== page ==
Open Geospatial ConsortiumThe Open Geospatial Consortium (OGC) was established in 1994 and now part of it a total of 372 public and private organizations. The OGC arises out of the development of open source GIS software GRASS and subsequent Foundation OGF (Open GIS Foundation) was established in 1992. He was formerly known as Open GIS Consortium. This consortium is part of the ISO technical committee responsible for developing standards on geographic information, the TC-211.
The goal of this consortium is the definition of open standards and interoperable within the GIS and the World Wide Web. Seeking agreements between businesses that enable the interoperation of geoprocessing systems and facilitate the exchange of geographic information for the benefit of users. The OGC are large companies producing software, in addition to public agencies and research centers.
The main specifications are developed by the OGC GML, KML, WMS, WFS, WCS and CSW. It is this set of specifications that are based on the services of most of the Spatial Data Infrastructure, as to ensure technological neutrality and interoperability have been implemented in many software tools.
Link to OGC homepage: http://www.opengeospatial.org/
Website OGC specifications: http://www.opengeospatial.org/standards
Website OGC documentation http://www.opengeospatial.org/resource/cookbooks
Infrastructure for Spatial Information in EuropeINSPIRE (Infrastructure for Spatial Information in Europe) is an initiative of the European Commission whose framework is set out in Directive 2007/2/EC of the European Parliament and the Council of March 14, 2007, published in the Official Journal of the EU (OJEU) on April 25, 2007, which aims to create a spatial data infrastructure in Europe. INSPIRE is a legal initiative that establishes standards and protocols of technical, organizational and coordinating policies on information that includes data access and the creation and maintenance of spatial information.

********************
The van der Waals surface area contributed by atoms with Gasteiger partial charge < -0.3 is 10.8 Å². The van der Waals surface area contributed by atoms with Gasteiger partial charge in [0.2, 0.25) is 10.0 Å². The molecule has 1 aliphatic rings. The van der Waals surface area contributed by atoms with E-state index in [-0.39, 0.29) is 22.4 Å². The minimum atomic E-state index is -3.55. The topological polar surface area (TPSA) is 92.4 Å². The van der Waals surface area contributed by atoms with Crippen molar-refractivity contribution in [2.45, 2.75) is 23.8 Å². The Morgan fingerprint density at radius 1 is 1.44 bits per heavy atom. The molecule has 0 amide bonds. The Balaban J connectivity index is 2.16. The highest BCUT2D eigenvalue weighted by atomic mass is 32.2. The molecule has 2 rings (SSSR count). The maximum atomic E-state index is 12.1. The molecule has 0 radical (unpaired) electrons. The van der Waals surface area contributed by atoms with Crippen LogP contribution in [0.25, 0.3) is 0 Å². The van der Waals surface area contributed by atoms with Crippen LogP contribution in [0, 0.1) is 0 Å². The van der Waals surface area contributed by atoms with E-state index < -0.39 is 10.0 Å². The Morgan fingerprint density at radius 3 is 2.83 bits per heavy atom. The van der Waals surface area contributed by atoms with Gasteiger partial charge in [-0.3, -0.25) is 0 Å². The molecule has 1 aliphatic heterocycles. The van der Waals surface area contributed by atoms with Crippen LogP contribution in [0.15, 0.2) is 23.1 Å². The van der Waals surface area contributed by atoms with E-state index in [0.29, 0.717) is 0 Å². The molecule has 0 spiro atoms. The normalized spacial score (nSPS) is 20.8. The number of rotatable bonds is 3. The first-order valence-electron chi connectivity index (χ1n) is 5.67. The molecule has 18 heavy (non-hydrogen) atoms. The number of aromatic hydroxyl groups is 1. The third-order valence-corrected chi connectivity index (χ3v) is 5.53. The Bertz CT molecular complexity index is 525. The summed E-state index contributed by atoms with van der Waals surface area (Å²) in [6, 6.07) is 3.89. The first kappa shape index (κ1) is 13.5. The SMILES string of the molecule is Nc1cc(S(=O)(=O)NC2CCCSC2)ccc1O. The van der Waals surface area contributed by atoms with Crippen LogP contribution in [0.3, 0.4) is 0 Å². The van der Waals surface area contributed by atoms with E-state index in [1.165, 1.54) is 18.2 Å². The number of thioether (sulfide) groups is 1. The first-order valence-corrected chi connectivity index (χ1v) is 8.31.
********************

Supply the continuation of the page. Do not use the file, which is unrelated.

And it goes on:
Following the adoption of this directive in 2007, are developing rules for implementation with the goal that all Spatial Data Infrastructure of the member states are consistent and the exchange of information across borders. This is developing a set of rules that seek to implement various fields (metadata, data specifications, network services, and monitoring and reporting policies and data services).
Link to homepage of Inspire: http://inspire.jrc.ec.europa.eu
Website of the rules of implementation: http://inspire.jrc.ec.europa.eu/index.cfm/pageid/47
Consejo Superior GeográficoIn Spain, the Consejo Superior Geográfico and more specifically from the Working Group of the Spatial Data Infrastructure of Spain, which form part of government (central government, autonomous administrations and local governments), universities and private companies are develop a series of recommendations to continue to coordinate the development of Spatial Data Infrastructure of Spain, which is formed by the Spatial Data Infrastructure for all public administrations in Spain: Spatial Data Infrastructure of the State General Administration (IDEAGE ), the different Spatial Data Infrastructure of the Autonomous Communities (IDEAndalucia, IDEC, iDEN, etc ...) and local administrations.
Currently IDEE Working Group has developed several recommendations for metadata, services and Gazetteer, which define the profiles of some of the Spanish international standards.
Website of the IDEE: http://www.idee.es/show.do?to=pideep_recomendaciones.EN